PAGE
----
This is the final editorial installment of a series looking at how publishers are organizing themselves to thrive in the post-desktop era.
According to a report from Cisco, by the end of this year, there will be more mobile devices on the planet than people, and global mobile data traffic will increase 13-fold by 2017. Mobile has truly taken off, and its growth is only picking up speed. Yet mobile measurement is still lagging way behind.
While publishers and agencies alike are frustrated that mobile measurement hasn’t been standardized, they are optimistic about the industry coming together around a single mobile measurement currency. But as of now, it’s mostly talk.
Sean O’Neal, global CMO at Mail Online, thinks that part of the issue is how mobile is viewed. According to O’Neal, it is imperative that mobile be viewed as just a device and not a channel.
“Mobile shouldn’t be a standalone item — when laptops were first introduced there wasn’t a report for desktop traffic and laptop traffic,” said O’Neal. “It’s online traffic, it’s digital media. We’ve got to, as an industry, start looking at it holistically. We need one set of numbers and one set of standards that we can all trade on.”
As O’Neal sees it, it’s up to agencies and media buyers to lead the move towards unification and standardization when it comes to mobile measurement, but agencies, which just don’t have enough information when it comes to mobile to answer all of their clients’ questions, see it as publishers needing to agree on a common currency.
“It’ going to be hard to continue to rationalize the increases in spending on mobile without better tracking and ROI information,” said Ryan Griffin, svp of media at Digitas. “The publishers and media owners have to be incentivized to have their platforms to work together or move to a new platform that is shared, and the only way to do that is with money, because right now they aren’t wanting to give in to that kind of consolidation. They want to own the data and keep things on their platforms and better monetize.”
Comscore’s multiplatform measurement tool, which has recently come out of beta, has become one of the major options when it comes to mobile measurement. The way Comscore’s multiplatform tool works is similar to its other measurement products. As Andrew Lipsman, vp of industry analysis at Comscore explained it, the basic concept behind it is panel-based measurement that is supplemented with census-level data from publishers. Comscore also provides reporting of mobile app usage versus mobile Web consumption with unduplicated audience view numbers between the two. The tool also shows audience measurement across desktop and mobile without duplicate viewers. But as is often the case with Comscore numbers, publishers have their gripes.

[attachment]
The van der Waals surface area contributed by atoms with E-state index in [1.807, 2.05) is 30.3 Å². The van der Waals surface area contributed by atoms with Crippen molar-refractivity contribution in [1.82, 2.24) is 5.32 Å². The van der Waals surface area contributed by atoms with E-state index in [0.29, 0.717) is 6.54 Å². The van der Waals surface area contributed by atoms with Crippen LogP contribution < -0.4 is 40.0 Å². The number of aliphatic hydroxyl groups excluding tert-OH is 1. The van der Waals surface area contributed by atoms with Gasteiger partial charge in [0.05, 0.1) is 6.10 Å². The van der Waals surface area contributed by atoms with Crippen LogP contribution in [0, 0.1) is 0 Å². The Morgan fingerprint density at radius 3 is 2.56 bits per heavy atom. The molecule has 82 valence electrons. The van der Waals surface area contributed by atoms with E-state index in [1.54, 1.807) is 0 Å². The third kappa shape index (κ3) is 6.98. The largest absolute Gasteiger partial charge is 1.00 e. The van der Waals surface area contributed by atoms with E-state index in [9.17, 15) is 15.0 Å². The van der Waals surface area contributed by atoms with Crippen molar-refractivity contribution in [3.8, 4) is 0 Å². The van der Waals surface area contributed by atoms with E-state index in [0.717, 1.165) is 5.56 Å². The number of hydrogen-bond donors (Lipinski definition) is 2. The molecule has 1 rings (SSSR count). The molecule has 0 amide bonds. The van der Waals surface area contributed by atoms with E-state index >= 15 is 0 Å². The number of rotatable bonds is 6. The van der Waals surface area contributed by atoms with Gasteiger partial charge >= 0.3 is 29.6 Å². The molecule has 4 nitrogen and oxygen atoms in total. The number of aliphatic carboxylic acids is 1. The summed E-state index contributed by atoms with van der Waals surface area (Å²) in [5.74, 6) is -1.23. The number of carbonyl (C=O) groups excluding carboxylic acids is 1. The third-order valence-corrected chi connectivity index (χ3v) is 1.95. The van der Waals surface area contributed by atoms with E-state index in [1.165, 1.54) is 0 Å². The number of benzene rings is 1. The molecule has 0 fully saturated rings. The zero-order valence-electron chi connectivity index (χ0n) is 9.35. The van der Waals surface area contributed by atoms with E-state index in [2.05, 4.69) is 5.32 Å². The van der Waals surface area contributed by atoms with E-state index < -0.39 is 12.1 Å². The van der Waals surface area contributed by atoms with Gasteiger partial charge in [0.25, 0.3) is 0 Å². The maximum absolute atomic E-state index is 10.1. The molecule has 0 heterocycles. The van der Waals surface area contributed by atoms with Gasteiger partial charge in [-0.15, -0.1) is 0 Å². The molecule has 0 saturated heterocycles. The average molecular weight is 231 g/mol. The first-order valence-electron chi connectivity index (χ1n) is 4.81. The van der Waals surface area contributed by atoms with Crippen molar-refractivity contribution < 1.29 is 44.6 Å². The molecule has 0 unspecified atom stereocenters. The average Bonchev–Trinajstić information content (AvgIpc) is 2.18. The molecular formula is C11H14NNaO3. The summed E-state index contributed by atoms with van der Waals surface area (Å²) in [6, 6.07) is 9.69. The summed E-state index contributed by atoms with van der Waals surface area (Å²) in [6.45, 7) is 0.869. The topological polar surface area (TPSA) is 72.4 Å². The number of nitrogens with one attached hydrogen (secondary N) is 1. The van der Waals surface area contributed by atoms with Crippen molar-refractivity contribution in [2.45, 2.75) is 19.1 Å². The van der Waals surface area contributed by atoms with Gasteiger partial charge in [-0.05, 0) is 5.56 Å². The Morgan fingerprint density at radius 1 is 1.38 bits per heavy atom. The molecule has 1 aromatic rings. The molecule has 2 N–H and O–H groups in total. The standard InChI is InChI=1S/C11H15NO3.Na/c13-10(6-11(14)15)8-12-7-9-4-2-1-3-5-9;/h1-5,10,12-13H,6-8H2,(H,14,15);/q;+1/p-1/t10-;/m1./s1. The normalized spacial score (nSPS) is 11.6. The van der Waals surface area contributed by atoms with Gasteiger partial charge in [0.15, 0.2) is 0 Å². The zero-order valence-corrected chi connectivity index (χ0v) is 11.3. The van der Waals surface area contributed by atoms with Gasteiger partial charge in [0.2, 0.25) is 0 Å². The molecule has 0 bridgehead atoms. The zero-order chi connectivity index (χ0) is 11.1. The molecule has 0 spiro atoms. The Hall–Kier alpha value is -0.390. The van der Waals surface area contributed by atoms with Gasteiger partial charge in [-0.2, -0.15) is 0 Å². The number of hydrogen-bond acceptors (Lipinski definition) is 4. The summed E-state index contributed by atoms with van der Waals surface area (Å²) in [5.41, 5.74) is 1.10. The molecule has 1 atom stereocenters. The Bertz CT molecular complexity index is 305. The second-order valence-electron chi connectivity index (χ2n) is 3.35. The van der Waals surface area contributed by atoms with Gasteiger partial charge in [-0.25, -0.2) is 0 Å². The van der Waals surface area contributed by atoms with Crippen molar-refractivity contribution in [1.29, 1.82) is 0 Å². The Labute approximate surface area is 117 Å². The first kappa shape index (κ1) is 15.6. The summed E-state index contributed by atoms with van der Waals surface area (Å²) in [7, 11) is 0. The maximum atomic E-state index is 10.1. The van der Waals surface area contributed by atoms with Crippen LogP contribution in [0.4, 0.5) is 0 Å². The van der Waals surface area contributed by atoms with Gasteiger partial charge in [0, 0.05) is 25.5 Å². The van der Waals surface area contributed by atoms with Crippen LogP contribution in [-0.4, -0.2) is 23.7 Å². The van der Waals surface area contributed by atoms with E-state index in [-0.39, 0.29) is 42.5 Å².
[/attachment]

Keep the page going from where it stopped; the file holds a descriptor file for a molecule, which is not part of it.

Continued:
“Comscore’s default is a PC view of the world,” said Scot Cherkin, evp of product and business development at Complex Media. “But it’s multiplatform tool is an important step.” Cherkin echoed O’Neal’s sentiment about having to view audiences holistically.
Lipsman thinks it’s just a matter of education and time.
“There are a lot of things that happen with the emergence of a new medium that are chicken-and-egg scenarios,” said Lipsman. “People won’t invest more until there are better metrics, and those things don’t happen until there is more money in it — these things don’t happen over night, but the change in usage patterns with mobile has picked up, and there is more urgency around it.”
The importance of mobile is undeniable at this point. According to Cherkin, Complex’s audience numbers for desktop are now almost equal to its mobile numbers. And unless publishers and agencies act on this sense of urgency, they will be missing out on all of the opportunities that mobile offers marketers as they seek to reach the right audiences, at the right times, in the right places.
“You can’t wait for tracking to be perfect,” said O’Neal. “Work with publishers who have sophisticated mobile ad solutions, and the industry is working toward better tracking. In the meantime, don’t miss these important times of day with mobile.”
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